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Unread post18 Mar 2014, 23:59

exosphere wrote:Although the F-35A/B/C instantaneous gee limits are identical to the aircraft they are replacing, the JSF has one major advantage -- the F-35 variants can pull their maximum gee loadings with combat loads.

Of course it can't...it can't even pull 9g with its fuel tanks full and AIMs only, let alone in 'combat load' (assuming non-AA weaponry, like bombs and such).
Cheers, Cola
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archeman

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Unread post19 Mar 2014, 00:29

cola wrote:
exosphere wrote:Although the F-35A/B/C instantaneous gee limits are identical to the aircraft they are replacing, the JSF has one major advantage -- the F-35 variants can pull their maximum gee loadings with combat loads.

Of course it can't...it can't even pull 9g with its fuel tanks full and AIMs only, let alone in 'combat load' (assuming non-AA weaponry, like bombs and such).


But keep in mind, the F-35 has a crazy-high fuel % when just topped off. Far greater than most other combat aircraft w/out external tanks.
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Unread post19 Mar 2014, 00:35

Somebody might know more than 'cola' ["...it can't even pull 9g with its fuel tanks full and AIMs only..."] here:
The F-35’s Race Against Time Nov 2012 John A. Tirpak Executive Editor
"...Lockheed Martin Vice President Stephen O’Bryan, the company’s point man for F-35 affairs, declared that the fighter meets requirements. A former Navy F/A-18 Hornet pilot, O’Bryan said...

...Stealth also permits (and requires) internal fuel and weapons carriage. The Air Force F-35 variant, fully loaded for combat, can pull nine-G turns with a full load of fuel and missiles. This cannot be done by fighters lugging along external weapons and fuel tanks..."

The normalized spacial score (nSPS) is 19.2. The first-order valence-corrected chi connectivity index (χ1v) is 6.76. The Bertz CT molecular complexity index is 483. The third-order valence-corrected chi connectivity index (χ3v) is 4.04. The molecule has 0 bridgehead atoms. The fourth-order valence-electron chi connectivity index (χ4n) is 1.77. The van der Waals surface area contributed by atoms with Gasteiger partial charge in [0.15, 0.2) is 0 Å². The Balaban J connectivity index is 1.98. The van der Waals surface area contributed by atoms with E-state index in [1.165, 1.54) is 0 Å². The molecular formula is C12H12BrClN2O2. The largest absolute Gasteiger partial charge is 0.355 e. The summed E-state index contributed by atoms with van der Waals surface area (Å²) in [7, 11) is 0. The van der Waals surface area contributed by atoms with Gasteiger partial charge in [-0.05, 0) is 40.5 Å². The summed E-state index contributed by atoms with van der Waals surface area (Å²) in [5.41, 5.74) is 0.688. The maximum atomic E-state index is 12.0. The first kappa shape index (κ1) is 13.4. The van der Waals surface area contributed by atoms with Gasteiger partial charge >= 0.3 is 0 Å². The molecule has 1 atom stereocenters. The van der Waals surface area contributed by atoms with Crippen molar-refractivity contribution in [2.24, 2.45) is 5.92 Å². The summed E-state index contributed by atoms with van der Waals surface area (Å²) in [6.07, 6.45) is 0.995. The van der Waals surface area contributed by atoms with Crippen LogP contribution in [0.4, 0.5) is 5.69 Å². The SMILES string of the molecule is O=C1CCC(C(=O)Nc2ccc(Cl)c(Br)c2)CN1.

SOURCE: http://www.airforcemag.com/magazinearch ... ghter.aspx
A4G Skyhawk: www.faaaa.asn.au/spazsinbad-a4g/ & www.youtube.com/channel/UCwqC_s6gcCVvG7NOge3qfAQ/videos?view_as=subscriber
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basher54321

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Unread post19 Mar 2014, 00:51

spazsinbad wrote:The Air Force F-35 variant, fully loaded for combat, can pull nine-G turns with a full load of fuel and missiles. This cannot be done by fighters lugging along external weapons and fuel tanks..."



To be fair - Pulling it with missiles (A-A) you would expect - but certain A-G stores could still have a G limit on them could they not - if slightly higher than external carriage.

Also that quote could suggest it can handle 9G at More than 60% fuel.
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cola

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Unread post19 Mar 2014, 00:56

spazsinbad wrote:Somebody might know more than 'cola'

Well, I'm quoting Bowman, who certainly is the only one that gave any figures unlike dimensionless and therefore meaningless 'tea leaves oracle readings' from O'Bryan.
Cheers, Cola
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spazsinbad

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Unread post19 Mar 2014, 01:33

No quotes from 'Bowman' then? Do you refer to 5 yr old quotes or more recent ones? Enquiring mind wants to know.

Scorecard - A Case study of the Joint Strike Fighter Program April 2008 LCDR Bowman USN

"...The most notable differences are related to the USAF requirements for the CTOL JSF. The USAF includes a threshold requirement for a 9.0 G capability at 60% fuel and no air-to ground ordnance remaining. In addition to the high-end requirement, the USAF also provides for a more realistic scenario of high altitude, large payload performance. The CTOL must have the capability of performing a 30 degree bank turn while still maintaining a 1000 foot per minute climb at 30,000 feet with a combat loadout of two external fuel tanks, two external JDAM, two internal JDAM, two internal AIM-120 missiles, and a fully loaded gun...."

SOURCE: http://www.f-16.net/f-16_forum_download-id-14791.html (PDF 0.25Mb)
A4G Skyhawk: www.faaaa.asn.au/spazsinbad-a4g/ & www.youtube.com/channel/UCwqC_s6gcCVvG7NOge3qfAQ/videos?view_as=subscriber
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cola

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Unread post19 Mar 2014, 02:13

There you go...I thought Bowman's doc is so well known, there's no need to spam it here, again.
Anyway, unlike O'Bryan, Bowman is unequivocal and therefore relevant.